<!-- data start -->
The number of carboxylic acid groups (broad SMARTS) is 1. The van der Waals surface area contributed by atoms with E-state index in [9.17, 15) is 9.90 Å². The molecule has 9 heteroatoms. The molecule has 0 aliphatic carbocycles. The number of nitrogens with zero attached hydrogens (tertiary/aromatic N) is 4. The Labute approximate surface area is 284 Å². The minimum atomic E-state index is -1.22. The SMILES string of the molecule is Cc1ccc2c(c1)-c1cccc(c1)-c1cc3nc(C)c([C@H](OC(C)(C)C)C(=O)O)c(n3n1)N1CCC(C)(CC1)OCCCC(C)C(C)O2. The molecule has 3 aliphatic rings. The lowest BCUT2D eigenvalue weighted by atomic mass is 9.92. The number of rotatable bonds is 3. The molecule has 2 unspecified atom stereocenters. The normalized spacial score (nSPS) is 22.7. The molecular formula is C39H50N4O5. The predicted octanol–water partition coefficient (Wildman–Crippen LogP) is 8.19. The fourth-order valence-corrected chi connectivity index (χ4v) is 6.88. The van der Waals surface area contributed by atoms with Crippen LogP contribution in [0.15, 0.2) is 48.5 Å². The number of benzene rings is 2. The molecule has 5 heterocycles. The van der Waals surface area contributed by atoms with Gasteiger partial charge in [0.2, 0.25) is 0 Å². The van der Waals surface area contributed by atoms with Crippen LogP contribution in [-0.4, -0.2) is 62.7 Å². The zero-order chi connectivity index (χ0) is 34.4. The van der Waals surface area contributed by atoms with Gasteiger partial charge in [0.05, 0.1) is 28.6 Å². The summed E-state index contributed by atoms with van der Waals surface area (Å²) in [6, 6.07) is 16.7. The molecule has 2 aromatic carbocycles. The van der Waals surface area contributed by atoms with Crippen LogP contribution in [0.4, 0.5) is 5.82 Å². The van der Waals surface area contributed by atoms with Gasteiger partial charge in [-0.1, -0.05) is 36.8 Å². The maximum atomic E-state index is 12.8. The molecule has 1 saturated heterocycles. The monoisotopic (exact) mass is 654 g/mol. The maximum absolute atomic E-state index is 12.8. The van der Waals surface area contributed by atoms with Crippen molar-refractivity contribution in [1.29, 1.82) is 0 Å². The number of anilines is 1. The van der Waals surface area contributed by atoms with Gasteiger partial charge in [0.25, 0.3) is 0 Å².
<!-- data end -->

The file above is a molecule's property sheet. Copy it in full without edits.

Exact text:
The number of carboxylic acid groups (broad SMARTS) is 1. The van der Waals surface area contributed by atoms with E-state index in [9.17, 15) is 9.90 Å². The molecule has 9 heteroatoms. The molecule has 0 aliphatic carbocycles. The number of nitrogens with zero attached hydrogens (tertiary/aromatic N) is 4. The Labute approximate surface area is 284 Å². The minimum atomic E-state index is -1.22. The SMILES string of the molecule is Cc1ccc2c(c1)-c1cccc(c1)-c1cc3nc(C)c([C@H](OC(C)(C)C)C(=O)O)c(n3n1)N1CCC(C)(CC1)OCCCC(C)C(C)O2. The molecule has 3 aliphatic rings. The lowest BCUT2D eigenvalue weighted by atomic mass is 9.92. The number of rotatable bonds is 3. The molecule has 2 unspecified atom stereocenters. The normalized spacial score (nSPS) is 22.7. The molecular formula is C39H50N4O5. The predicted octanol–water partition coefficient (Wildman–Crippen LogP) is 8.19. The fourth-order valence-corrected chi connectivity index (χ4v) is 6.88. The van der Waals surface area contributed by atoms with Crippen LogP contribution in [0.15, 0.2) is 48.5 Å². The number of benzene rings is 2. The molecule has 5 heterocycles. The van der Waals surface area contributed by atoms with Gasteiger partial charge in [0.2, 0.25) is 0 Å². The van der Waals surface area contributed by atoms with Crippen LogP contribution in [-0.4, -0.2) is 62.7 Å². The zero-order chi connectivity index (χ0) is 34.4. The van der Waals surface area contributed by atoms with Gasteiger partial charge in [0.05, 0.1) is 28.6 Å². The summed E-state index contributed by atoms with van der Waals surface area (Å²) in [6, 6.07) is 16.7. The molecule has 2 aromatic carbocycles. The van der Waals surface area contributed by atoms with Crippen LogP contribution in [0.4, 0.5) is 5.82 Å². The van der Waals surface area contributed by atoms with Gasteiger partial charge in [-0.1, -0.05) is 36.8 Å². The maximum atomic E-state index is 12.8. The molecule has 1 saturated heterocycles. The monoisotopic (exact) mass is 654 g/mol. The maximum absolute atomic E-state index is 12.8. The van der Waals surface area contributed by atoms with Crippen molar-refractivity contribution in [1.29, 1.82) is 0 Å². The number of anilines is 1. The van der Waals surface area contributed by atoms with Gasteiger partial charge in [0.25, 0.3) is 0 Å².